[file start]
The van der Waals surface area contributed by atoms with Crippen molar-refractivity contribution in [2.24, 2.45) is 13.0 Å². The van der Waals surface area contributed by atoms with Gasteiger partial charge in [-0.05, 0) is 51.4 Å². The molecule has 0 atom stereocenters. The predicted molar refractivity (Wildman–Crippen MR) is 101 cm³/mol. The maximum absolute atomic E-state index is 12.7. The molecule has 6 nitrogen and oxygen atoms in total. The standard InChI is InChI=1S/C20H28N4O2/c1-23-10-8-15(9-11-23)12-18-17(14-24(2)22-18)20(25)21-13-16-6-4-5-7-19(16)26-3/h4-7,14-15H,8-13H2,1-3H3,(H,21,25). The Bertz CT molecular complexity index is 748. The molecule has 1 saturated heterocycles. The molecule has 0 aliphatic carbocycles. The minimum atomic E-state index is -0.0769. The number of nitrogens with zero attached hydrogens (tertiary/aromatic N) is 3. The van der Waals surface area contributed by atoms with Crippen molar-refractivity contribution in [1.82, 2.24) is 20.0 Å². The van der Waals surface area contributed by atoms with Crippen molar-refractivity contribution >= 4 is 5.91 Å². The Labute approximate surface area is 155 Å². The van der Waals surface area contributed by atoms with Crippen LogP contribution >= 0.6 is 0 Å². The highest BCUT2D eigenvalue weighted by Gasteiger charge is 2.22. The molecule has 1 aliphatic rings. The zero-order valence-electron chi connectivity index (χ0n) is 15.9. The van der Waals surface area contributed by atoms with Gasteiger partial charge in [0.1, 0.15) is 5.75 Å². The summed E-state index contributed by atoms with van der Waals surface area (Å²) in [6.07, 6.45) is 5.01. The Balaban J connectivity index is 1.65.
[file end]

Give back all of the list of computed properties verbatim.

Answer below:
The van der Waals surface area contributed by atoms with Crippen molar-refractivity contribution in [2.24, 2.45) is 13.0 Å². The van der Waals surface area contributed by atoms with Gasteiger partial charge in [-0.05, 0) is 51.4 Å². The molecule has 0 atom stereocenters. The predicted molar refractivity (Wildman–Crippen MR) is 101 cm³/mol. The maximum absolute atomic E-state index is 12.7. The molecule has 6 nitrogen and oxygen atoms in total. The standard InChI is InChI=1S/C20H28N4O2/c1-23-10-8-15(9-11-23)12-18-17(14-24(2)22-18)20(25)21-13-16-6-4-5-7-19(16)26-3/h4-7,14-15H,8-13H2,1-3H3,(H,21,25). The Bertz CT molecular complexity index is 748. The molecule has 1 saturated heterocycles. The molecule has 0 aliphatic carbocycles. The minimum atomic E-state index is -0.0769. The number of nitrogens with zero attached hydrogens (tertiary/aromatic N) is 3. The van der Waals surface area contributed by atoms with Crippen molar-refractivity contribution in [1.82, 2.24) is 20.0 Å². The van der Waals surface area contributed by atoms with Crippen molar-refractivity contribution >= 4 is 5.91 Å². The Labute approximate surface area is 155 Å². The van der Waals surface area contributed by atoms with Crippen LogP contribution >= 0.6 is 0 Å². The highest BCUT2D eigenvalue weighted by Gasteiger charge is 2.22. The molecule has 1 aliphatic rings. The zero-order valence-electron chi connectivity index (χ0n) is 15.9. The van der Waals surface area contributed by atoms with Gasteiger partial charge in [0.1, 0.15) is 5.75 Å². The summed E-state index contributed by atoms with van der Waals surface area (Å²) in [6.07, 6.45) is 5.01. The Balaban J connectivity index is 1.65.